Malta’s defence of the registration fee it levies on second hand vehicles imported from the European Union has fallen flat with the European Commission (EC), which deemed the country’s reply as “not satisfactory” and said it would now be referring the case to the Court of Justice.
The fee, which is higher for used cars imported from other EU member states than for those purchased from the local market, has long been a point of contention.
Introduced in 2008 to protect local car importers, the EC has long held that the fee is discriminatory against European businesses and therefore incompatible with the provisions prohibiting discrimination against imported products contained in the Treaty on the Functioning of the European Union (TFEU).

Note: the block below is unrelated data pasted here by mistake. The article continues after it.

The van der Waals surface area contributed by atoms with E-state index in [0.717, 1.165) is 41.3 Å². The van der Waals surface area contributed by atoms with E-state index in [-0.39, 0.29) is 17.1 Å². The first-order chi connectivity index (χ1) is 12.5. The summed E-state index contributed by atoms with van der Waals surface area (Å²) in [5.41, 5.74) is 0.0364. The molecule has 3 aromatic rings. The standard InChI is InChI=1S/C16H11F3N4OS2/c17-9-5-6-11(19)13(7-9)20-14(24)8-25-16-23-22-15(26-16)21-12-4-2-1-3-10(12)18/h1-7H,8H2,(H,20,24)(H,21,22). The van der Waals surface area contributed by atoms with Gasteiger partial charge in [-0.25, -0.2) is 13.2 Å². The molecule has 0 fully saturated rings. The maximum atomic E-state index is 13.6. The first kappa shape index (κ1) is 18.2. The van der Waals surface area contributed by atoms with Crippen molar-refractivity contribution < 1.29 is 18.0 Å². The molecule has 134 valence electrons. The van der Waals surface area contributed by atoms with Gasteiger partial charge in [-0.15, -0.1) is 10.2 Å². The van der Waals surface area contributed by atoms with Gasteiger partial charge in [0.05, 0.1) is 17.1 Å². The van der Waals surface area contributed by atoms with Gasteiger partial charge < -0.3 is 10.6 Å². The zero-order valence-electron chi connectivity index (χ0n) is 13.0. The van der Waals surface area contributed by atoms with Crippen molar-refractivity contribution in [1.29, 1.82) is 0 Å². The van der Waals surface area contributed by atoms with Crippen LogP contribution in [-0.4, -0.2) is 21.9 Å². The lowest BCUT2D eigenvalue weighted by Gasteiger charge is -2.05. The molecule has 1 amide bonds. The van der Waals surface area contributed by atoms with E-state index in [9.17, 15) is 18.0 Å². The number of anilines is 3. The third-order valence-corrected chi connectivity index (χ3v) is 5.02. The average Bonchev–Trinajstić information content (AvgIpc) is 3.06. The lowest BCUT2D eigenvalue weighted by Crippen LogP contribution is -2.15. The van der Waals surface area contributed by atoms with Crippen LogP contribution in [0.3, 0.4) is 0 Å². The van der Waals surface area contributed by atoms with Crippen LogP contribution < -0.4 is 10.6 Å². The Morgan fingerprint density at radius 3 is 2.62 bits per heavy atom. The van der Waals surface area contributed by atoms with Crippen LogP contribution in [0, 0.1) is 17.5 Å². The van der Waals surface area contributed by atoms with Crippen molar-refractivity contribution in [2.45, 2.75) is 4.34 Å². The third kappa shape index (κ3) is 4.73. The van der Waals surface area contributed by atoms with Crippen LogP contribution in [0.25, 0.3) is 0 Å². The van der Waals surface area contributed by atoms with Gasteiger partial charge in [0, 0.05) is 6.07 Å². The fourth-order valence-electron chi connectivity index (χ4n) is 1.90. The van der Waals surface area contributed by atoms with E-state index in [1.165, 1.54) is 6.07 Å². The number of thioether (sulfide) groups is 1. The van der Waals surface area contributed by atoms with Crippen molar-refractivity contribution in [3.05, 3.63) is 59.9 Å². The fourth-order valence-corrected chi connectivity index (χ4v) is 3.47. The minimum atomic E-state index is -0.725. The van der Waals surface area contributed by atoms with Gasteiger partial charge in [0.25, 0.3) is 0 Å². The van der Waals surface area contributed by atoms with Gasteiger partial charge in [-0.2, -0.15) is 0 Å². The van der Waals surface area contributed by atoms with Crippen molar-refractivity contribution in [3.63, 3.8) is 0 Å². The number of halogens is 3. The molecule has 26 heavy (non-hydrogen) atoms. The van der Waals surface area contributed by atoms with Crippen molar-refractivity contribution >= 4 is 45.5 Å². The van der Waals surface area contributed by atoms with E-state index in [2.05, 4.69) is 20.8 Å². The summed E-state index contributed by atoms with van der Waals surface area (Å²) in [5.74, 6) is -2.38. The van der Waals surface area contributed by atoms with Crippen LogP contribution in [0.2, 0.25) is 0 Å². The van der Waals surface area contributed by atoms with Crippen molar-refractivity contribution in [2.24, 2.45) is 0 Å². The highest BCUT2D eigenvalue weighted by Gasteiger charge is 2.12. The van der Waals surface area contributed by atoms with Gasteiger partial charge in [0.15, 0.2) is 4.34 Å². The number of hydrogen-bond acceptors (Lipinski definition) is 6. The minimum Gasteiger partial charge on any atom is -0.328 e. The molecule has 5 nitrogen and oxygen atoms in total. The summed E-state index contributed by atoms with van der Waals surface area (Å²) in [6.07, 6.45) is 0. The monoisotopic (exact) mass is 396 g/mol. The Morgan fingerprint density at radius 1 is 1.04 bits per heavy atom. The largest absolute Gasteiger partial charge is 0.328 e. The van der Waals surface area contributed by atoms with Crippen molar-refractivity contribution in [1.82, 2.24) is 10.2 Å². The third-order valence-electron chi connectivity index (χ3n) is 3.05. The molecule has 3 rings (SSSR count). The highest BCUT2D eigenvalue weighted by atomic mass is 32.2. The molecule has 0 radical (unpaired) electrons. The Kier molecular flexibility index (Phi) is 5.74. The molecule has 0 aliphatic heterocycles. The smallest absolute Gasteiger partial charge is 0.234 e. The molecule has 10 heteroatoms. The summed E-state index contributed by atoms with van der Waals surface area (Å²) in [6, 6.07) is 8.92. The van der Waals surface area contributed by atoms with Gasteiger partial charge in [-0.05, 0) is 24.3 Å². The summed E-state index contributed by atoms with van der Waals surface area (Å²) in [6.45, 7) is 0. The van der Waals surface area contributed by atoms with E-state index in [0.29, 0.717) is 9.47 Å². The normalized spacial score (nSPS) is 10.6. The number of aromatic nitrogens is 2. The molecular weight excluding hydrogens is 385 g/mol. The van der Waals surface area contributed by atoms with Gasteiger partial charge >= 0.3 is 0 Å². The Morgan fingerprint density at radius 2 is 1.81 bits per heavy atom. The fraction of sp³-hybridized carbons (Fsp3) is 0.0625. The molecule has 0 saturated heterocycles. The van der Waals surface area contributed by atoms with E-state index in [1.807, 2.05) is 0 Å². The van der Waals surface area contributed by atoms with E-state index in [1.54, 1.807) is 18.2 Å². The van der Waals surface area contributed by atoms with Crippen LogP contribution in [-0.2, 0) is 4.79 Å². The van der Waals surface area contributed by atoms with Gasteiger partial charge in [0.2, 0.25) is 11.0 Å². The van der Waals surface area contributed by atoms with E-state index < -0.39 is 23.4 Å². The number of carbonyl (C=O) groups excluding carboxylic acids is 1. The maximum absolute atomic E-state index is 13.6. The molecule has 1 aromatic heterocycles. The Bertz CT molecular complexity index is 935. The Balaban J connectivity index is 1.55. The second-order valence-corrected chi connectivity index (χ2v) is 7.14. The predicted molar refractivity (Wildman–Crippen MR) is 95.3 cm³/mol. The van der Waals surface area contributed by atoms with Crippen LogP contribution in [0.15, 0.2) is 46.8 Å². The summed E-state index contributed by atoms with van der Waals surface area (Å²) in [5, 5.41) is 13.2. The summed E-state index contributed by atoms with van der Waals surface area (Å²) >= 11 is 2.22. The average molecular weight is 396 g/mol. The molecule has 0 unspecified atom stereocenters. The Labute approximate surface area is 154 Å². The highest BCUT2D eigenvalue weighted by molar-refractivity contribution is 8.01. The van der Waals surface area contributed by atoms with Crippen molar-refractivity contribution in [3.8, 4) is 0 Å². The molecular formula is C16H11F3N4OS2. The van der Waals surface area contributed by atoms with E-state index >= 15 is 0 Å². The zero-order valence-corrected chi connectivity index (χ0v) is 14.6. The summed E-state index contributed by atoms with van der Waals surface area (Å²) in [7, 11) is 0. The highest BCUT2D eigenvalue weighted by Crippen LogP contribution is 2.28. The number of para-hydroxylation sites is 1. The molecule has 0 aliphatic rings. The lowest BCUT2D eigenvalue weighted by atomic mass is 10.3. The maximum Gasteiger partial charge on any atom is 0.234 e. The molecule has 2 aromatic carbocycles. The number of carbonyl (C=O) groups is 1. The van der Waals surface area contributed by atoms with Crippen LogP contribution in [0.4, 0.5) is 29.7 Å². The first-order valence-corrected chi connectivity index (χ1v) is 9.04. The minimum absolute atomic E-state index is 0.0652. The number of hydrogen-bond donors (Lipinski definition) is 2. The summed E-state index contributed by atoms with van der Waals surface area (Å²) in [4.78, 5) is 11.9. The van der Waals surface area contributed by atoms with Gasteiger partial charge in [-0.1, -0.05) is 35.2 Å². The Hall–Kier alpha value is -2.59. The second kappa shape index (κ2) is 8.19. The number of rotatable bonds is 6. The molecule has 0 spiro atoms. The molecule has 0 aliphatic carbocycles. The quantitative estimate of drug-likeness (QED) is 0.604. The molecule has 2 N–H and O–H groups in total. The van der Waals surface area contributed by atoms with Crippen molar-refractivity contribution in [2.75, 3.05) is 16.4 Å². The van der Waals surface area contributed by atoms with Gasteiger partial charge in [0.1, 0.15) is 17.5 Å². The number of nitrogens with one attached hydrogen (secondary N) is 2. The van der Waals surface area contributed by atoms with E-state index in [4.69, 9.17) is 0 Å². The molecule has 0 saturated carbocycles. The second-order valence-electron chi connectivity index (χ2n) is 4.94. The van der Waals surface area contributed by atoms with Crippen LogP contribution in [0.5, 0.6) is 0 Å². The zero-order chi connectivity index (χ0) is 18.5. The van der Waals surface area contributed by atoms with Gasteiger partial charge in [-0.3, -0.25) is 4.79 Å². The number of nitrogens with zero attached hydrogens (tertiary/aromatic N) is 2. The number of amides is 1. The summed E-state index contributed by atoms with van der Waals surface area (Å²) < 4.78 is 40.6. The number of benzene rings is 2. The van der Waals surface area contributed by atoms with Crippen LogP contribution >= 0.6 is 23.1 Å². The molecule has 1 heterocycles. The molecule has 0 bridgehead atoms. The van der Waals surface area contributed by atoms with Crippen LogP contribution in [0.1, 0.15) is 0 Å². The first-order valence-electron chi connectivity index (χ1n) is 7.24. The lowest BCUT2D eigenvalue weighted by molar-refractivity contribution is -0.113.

The Maltese car registration system does not take into account the date of first registration of the vehicle where registration took place in another member state.
Although car taxation is not harmonised across the EU, with each state able to arrange its own tax measures, the TFEU binds member states to ensure that any system they use does not have the effect of promoting sales of domestic second-hand cars and so discourage the transfer of similar second-hand cars from other member states.
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